Cal Poly pitching sensation Anna Cahn takes the mound. She is a force to be reckoned with. This has been true since she started playing travel softball at age 11 in her home town of Los Alamitos, Calif. From the mound, she helped lead the way to many “W’s” for the 18-and-under team she played on. After one game in particular, her coach pulled her aside.
“He asked me, ‘Do you hear what the other coach is yelling right now?” Cahn said. “(The coach) was saying, ‘How do you feel? You just got beat by a 12-year-old.'”
From that point on, a star was born. Despite the rapid success, she never let it get to her head. As a young player among 18-year-olds already committed to colleges, the other players influenced Cahn’s competitive nature, she said.
“I was so young and innocent,” Cahn said. “I was this little Orange County girl, and I was playing with girls from places like South Torrance. These were some hard girls.”
Cahn remained the innocent girl she was, a quality which probably stems from her upbringing in a devout Jewish household, her mother, Mary said. If Mary had not nudged Cahn in the right direction, she would’ve spent every waking moment on the field.
“By keeping her grounded, (her father and I) made sure she did well in school and her religious studies,” Mary said.
In fact, Cahn even invited her travel team to the bat mitzvah, which Mary said took precedence over some weekend games.
“I remember I gave all (my teammates) invitations and told them it was in two weeks, but they were all, ‘No, sorry, we want to go party,” Cahn said.
Still, Cahn didn’t let this social faux pas phase her. She went on to become a starting pitcher for Cal Poly, bringing with her a few superstitions.
Krysten Cary, who was one of Cahn’s closest friends when they played together, said Cahn’s superstitions were rooted in her head.
“When she came in as a freshman, she had really long blond hair and she always wore it in a long single braid,” Cary said. “If she didn’t wear it, she felt like she was off.”
Conversely, if you ask Cahn, she would say she is superstitious only to a degree. This is probably because her team helped her overcome some of her superstitions when they convinced Cahn to chop her locks. Cary said this helped get her out of her bubble.
Cahn didn’t lose her sense of humor without her signature french braid, though.
To share her sense of humor, Cary said Cahn would show up to practice every day with a new YouTube video to show her teammates before practice.
“She would find the weirdest, craziest videos to share with all of us,” Cary said.
And if Cahn was the only one to laugh, it wouldn’t matter.
“One quality I admire most about (Cahn) is that she really doesn’t care about appearances,” Mary said. “She isn’t inhibited if people think she looks silly because she’s always laughing. She just likes to have fun.”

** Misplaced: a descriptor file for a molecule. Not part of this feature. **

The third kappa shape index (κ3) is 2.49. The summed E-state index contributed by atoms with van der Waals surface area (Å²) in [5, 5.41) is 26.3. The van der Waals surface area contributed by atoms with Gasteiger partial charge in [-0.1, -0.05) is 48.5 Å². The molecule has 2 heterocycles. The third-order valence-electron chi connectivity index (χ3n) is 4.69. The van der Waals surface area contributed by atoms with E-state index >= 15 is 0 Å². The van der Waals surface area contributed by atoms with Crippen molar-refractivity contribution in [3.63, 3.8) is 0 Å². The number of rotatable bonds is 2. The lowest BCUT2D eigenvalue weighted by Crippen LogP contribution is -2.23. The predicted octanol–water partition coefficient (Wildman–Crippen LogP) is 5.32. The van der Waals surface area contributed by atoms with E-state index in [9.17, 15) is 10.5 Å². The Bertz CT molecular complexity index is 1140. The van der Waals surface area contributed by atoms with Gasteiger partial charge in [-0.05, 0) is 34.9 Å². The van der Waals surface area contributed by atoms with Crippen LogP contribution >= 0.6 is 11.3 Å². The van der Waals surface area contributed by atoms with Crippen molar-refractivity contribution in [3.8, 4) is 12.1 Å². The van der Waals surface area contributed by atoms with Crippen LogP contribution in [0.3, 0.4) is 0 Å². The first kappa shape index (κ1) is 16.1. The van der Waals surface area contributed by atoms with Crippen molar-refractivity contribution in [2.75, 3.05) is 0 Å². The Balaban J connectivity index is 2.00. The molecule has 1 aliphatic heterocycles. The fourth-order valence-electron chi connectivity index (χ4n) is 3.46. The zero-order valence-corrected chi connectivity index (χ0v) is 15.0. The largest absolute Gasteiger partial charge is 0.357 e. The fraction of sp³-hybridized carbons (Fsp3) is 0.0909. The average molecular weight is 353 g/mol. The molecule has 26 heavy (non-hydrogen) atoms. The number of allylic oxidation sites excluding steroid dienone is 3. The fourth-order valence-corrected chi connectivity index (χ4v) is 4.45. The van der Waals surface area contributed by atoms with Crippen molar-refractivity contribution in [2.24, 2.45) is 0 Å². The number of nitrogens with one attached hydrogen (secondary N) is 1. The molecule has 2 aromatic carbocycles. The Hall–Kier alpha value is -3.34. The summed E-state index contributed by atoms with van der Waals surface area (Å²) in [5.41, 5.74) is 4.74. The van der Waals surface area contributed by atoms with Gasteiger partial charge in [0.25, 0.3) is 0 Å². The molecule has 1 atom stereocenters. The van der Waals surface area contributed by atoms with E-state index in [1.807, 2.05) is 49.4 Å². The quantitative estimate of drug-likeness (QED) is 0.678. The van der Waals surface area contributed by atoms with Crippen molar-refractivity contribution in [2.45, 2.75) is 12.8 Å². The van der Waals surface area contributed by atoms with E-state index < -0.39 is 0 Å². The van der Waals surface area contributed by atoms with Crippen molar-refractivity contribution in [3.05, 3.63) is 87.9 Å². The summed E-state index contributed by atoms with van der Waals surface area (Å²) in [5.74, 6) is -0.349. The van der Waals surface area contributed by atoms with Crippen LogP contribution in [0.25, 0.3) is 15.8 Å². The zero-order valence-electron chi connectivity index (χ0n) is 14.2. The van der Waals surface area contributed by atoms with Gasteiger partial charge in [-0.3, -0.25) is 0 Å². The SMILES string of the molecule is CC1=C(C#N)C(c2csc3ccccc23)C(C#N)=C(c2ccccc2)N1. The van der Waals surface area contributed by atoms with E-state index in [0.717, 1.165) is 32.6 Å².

Even though she lives by herself in a two-bedroom house, which serves as a hotel for her parents on game weekends, she has plenty of gadgets around the house to keep herself in good spirits.
“(Her house) looks like the home shopping network,” Cary said. “She has a stationary bike from the ’40s that she actually still works out on. And she has a foot-massager-vibrator thing that she’ll just post up on the couch with and use for hours.”
Cahn does need all the relaxation she can get. She is heading into her senior year, and her success thus far has landed her on the 2011 Amateur Softball Association Player of the Year Watch List.
“Going from Big West Pitcher of the Year (in 2009) to the player she is now just shows her versatility,” head coach Jenny Condon said. “She is a factor in the circle and with a bat in her hand.”
Cahn’s batting expertise set her apart to make her a well-rounded player that can help her team both defensively and offensively, Condon said.
“When I’m pitching, I feel like batting is my relaxation part,” Cahn said. “My part that I can just swing the bat and hit as hard as I can — sometimes that isn’t what you want to do — but when I get the chance, I really try to help the team as much as I can.”
The best part is Cahn doesn’t let her skill go to her head.
“The great thing about the team is that it’s not just the Anna Cahn show,” Condon said. “She has a great supporting cast. There isn’t one superstar that makes or breaks us if we’re on.”
Luckily for Cahn, she has a team willing to bring 100 percent to the field, because when the season hit full swing last year, her pitching force slowed down.
In the 2010 season, freshman pitcher Rebecca Patton took the mound after a streak of losses plagued the team before, and into the first game of, conference play. Patton was up for the challenge and split pitching time with Cahn in conference games.
But Condon doesn’t see this playing time trade as a negative, in fact, it is the opposite.
“I think (we) work well together,” Condon said. “We don’t want to solely rely on one (player). If they’re on, great. If they’re off, they need to be dealt with.”
For now, Cahn is looking to get a running start to success during her final season.
“My coach said this year is my ‘victory lap,’” Cahn said. “I told her, ‘No, this isn’t. It’s my homestretch.’ I just have to keep going hard every inning, every game, with every pitch. Balls out.”